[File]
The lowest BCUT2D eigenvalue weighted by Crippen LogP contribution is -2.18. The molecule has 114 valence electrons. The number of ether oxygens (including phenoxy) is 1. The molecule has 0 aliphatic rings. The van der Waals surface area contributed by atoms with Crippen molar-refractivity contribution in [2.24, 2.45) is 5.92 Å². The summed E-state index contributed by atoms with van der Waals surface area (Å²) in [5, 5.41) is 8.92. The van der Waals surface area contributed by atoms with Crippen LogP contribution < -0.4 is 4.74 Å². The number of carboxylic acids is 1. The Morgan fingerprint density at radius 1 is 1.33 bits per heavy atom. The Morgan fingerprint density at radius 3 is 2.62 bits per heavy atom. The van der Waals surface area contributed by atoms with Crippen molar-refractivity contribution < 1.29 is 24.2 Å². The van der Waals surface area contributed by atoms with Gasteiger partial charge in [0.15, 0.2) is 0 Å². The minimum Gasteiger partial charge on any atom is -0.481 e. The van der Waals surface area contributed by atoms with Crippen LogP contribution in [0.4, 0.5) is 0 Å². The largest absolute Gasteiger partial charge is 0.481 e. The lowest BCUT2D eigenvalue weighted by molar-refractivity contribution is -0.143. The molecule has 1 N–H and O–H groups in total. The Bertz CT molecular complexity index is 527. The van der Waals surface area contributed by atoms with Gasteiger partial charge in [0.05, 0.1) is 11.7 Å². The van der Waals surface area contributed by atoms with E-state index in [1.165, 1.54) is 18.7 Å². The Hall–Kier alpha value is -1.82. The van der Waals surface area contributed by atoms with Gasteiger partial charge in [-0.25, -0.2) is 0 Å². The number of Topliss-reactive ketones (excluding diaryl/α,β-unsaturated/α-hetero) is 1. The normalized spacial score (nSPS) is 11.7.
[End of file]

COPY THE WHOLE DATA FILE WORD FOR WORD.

The lowest BCUT2D eigenvalue weighted by Crippen LogP contribution is -2.18. The molecule has 114 valence electrons. The number of ether oxygens (including phenoxy) is 1. The molecule has 0 aliphatic rings. The van der Waals surface area contributed by atoms with Crippen molar-refractivity contribution in [2.24, 2.45) is 5.92 Å². The summed E-state index contributed by atoms with van der Waals surface area (Å²) in [5, 5.41) is 8.92. The van der Waals surface area contributed by atoms with Crippen LogP contribution < -0.4 is 4.74 Å². The number of carboxylic acids is 1. The Morgan fingerprint density at radius 1 is 1.33 bits per heavy atom. The Morgan fingerprint density at radius 3 is 2.62 bits per heavy atom. The van der Waals surface area contributed by atoms with Crippen molar-refractivity contribution < 1.29 is 24.2 Å². The van der Waals surface area contributed by atoms with Gasteiger partial charge in [0.15, 0.2) is 0 Å². The minimum Gasteiger partial charge on any atom is -0.481 e. The van der Waals surface area contributed by atoms with Crippen LogP contribution in [0.4, 0.5) is 0 Å². The largest absolute Gasteiger partial charge is 0.481 e. The lowest BCUT2D eigenvalue weighted by molar-refractivity contribution is -0.143. The molecule has 1 N–H and O–H groups in total. The Bertz CT molecular complexity index is 527. The van der Waals surface area contributed by atoms with Gasteiger partial charge in [0.05, 0.1) is 11.7 Å². The van der Waals surface area contributed by atoms with E-state index in [1.165, 1.54) is 18.7 Å². The Hall–Kier alpha value is -1.82. The van der Waals surface area contributed by atoms with Gasteiger partial charge in [-0.25, -0.2) is 0 Å². The number of Topliss-reactive ketones (excluding diaryl/α,β-unsaturated/α-hetero) is 1. The normalized spacial score (nSPS) is 11.7.